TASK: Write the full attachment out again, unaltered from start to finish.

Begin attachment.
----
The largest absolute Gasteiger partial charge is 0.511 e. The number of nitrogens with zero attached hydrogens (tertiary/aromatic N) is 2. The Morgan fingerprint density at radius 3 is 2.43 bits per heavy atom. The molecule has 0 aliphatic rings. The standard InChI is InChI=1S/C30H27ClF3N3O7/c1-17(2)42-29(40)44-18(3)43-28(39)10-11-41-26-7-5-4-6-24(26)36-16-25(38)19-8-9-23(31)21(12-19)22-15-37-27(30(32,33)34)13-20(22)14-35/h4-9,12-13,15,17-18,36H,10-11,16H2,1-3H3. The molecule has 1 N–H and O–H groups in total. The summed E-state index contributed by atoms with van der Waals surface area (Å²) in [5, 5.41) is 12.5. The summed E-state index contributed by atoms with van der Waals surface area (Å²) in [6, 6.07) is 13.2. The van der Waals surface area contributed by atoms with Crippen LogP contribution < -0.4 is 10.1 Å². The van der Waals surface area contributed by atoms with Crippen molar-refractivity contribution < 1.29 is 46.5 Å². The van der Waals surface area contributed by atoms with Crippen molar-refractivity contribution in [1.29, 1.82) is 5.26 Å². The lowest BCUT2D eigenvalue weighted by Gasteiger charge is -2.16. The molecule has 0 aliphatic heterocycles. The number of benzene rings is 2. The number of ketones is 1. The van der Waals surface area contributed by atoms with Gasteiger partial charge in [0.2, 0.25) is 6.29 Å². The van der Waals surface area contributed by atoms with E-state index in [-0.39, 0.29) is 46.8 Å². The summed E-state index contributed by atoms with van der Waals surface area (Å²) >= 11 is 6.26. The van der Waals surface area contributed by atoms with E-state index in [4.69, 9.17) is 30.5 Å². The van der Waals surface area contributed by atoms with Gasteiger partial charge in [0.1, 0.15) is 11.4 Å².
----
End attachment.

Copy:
The largest absolute Gasteiger partial charge is 0.511 e. The number of nitrogens with zero attached hydrogens (tertiary/aromatic N) is 2. The Morgan fingerprint density at radius 3 is 2.43 bits per heavy atom. The molecule has 0 aliphatic rings. The standard InChI is InChI=1S/C30H27ClF3N3O7/c1-17(2)42-29(40)44-18(3)43-28(39)10-11-41-26-7-5-4-6-24(26)36-16-25(38)19-8-9-23(31)21(12-19)22-15-37-27(30(32,33)34)13-20(22)14-35/h4-9,12-13,15,17-18,36H,10-11,16H2,1-3H3. The molecule has 1 N–H and O–H groups in total. The summed E-state index contributed by atoms with van der Waals surface area (Å²) in [5, 5.41) is 12.5. The summed E-state index contributed by atoms with van der Waals surface area (Å²) in [6, 6.07) is 13.2. The van der Waals surface area contributed by atoms with Crippen LogP contribution < -0.4 is 10.1 Å². The van der Waals surface area contributed by atoms with Crippen molar-refractivity contribution < 1.29 is 46.5 Å². The van der Waals surface area contributed by atoms with Crippen molar-refractivity contribution in [1.29, 1.82) is 5.26 Å². The lowest BCUT2D eigenvalue weighted by Gasteiger charge is -2.16. The molecule has 0 aliphatic heterocycles. The number of benzene rings is 2. The number of ketones is 1. The van der Waals surface area contributed by atoms with Gasteiger partial charge in [0.2, 0.25) is 6.29 Å². The van der Waals surface area contributed by atoms with E-state index in [-0.39, 0.29) is 46.8 Å². The summed E-state index contributed by atoms with van der Waals surface area (Å²) >= 11 is 6.26. The van der Waals surface area contributed by atoms with E-state index in [4.69, 9.17) is 30.5 Å². The van der Waals surface area contributed by atoms with Gasteiger partial charge in [0.1, 0.15) is 11.4 Å².